A dear friend recently told me that while training for a marathon, she used to mentally will chained dogs to break free and attack her so she'd have a legitimate excuse to stop running.
On more than one occasion this past month, I've thought that it would be refreshing -- downright nice, even -- to be admitted into the hospital so I'd have a legitimate excuse to lay in bed and have somebody bring me food that I didn't have to prepare myself.
As I talk with friends and coworkers and fellow parents at preschool pick-up or soccer practices, I've sensed that I'm not alone. I'm not the only person looking for some excuse to slow down the frenetic pace or searching for the permission to stop. Maybe you're in this spot, too.
In my last post I wrote about the necessity of creating life margin, that coveted white space where a person can breathe and think and be without continually being over-scheduled, in demand, or on call. Intuitively, we know this is important, but how do we get there?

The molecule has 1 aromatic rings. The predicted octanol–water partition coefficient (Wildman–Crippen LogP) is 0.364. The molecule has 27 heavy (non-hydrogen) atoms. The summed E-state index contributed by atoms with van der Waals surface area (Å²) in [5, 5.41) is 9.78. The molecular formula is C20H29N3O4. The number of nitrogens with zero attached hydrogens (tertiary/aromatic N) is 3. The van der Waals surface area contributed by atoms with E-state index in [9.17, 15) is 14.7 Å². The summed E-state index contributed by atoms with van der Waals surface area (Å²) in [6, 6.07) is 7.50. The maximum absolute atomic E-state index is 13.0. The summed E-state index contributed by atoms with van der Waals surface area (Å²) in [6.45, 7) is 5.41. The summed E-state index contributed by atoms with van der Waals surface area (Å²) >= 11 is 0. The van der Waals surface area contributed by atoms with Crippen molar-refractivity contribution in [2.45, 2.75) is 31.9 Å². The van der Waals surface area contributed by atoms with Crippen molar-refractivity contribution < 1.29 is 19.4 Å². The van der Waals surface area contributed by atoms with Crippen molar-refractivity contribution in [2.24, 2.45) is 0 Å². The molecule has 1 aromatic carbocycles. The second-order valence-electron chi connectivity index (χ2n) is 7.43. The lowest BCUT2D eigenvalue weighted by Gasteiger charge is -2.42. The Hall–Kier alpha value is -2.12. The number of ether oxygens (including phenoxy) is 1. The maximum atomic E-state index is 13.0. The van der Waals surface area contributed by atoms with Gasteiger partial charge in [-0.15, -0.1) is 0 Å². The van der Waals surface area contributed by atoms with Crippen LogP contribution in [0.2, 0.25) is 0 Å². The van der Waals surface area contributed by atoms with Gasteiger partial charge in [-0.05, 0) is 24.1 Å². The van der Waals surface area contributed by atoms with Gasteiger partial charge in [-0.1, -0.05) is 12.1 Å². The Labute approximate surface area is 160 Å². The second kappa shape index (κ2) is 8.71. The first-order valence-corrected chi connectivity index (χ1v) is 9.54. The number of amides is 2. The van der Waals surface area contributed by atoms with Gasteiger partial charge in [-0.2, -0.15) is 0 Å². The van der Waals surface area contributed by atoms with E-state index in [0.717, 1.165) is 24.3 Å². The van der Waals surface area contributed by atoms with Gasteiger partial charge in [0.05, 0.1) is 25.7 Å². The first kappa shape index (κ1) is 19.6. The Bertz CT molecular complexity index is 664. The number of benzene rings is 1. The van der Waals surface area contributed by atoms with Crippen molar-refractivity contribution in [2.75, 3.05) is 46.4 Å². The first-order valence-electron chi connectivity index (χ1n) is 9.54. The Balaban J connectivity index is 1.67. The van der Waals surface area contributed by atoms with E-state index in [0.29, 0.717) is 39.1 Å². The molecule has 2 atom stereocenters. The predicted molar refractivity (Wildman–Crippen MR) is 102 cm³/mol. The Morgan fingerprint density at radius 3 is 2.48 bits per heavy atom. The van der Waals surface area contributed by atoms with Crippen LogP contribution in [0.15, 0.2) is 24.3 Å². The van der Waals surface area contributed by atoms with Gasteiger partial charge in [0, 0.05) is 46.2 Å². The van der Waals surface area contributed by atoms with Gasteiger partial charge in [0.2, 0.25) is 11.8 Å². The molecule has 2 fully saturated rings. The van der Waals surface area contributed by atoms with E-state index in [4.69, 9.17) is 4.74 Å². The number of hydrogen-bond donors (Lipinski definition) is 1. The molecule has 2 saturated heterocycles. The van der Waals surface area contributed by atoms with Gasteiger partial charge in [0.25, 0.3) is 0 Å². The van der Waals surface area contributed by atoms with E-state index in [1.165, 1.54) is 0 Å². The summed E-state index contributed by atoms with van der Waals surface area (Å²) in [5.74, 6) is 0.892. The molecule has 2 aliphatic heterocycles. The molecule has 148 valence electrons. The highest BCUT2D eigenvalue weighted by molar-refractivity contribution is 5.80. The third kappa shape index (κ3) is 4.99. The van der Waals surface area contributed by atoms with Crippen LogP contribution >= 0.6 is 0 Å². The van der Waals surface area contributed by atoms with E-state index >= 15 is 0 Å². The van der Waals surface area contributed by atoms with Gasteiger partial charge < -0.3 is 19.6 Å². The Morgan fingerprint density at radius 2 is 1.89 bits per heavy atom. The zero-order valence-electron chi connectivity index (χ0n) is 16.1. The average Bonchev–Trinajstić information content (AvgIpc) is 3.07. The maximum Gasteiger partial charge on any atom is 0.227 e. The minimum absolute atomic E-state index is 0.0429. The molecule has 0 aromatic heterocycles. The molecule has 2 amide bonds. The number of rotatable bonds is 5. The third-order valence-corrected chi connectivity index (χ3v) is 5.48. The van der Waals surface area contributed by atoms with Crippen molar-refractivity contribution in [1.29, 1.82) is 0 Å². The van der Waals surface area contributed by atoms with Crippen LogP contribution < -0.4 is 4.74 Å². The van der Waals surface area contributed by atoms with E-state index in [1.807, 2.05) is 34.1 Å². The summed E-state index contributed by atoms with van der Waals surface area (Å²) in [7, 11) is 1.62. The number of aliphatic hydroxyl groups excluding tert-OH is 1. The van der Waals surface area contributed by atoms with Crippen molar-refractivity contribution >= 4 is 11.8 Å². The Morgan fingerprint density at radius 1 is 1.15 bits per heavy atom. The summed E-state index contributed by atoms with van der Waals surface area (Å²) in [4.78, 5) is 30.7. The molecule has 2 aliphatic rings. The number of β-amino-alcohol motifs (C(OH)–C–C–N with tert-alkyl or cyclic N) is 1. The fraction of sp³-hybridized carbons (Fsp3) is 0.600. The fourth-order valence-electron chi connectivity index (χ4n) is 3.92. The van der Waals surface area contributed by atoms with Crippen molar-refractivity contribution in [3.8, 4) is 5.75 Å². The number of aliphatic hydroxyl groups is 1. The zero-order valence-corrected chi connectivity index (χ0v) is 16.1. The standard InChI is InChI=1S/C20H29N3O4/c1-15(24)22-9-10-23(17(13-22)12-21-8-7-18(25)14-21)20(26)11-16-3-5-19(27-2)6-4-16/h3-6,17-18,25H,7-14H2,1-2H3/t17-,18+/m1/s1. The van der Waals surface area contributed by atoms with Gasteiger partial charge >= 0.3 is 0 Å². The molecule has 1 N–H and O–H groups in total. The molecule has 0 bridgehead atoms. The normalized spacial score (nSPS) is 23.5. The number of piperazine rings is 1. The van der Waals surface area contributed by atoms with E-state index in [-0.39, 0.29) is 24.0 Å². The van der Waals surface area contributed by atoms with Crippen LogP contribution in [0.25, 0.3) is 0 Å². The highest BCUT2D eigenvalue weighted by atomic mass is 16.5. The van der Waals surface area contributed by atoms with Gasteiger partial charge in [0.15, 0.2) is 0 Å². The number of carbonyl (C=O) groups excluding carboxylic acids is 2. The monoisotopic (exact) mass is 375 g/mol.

If we're accustomed to living life at full throttle, day in and day out, how do we learn to downshift? If we're in the thick of a busy season and can't change that fact, how do we stay afloat? (Besides from willing chained dogs to break free and attack us so we can be admitted into the hospital and have an excuse to lay in bed and have somebody bring us food, that is.)
Clearly, I don't have this figured out, but I want to figure it out. I want to tackle these questions and explore ways that I can push back and reclaim some margin.
So, that's what I'll be doing this week on the blog, and I'd love for you -- especially if you've been struggling with a lack of life margin -- to hang out with me. Bit by bit, let's find some margin together, okay?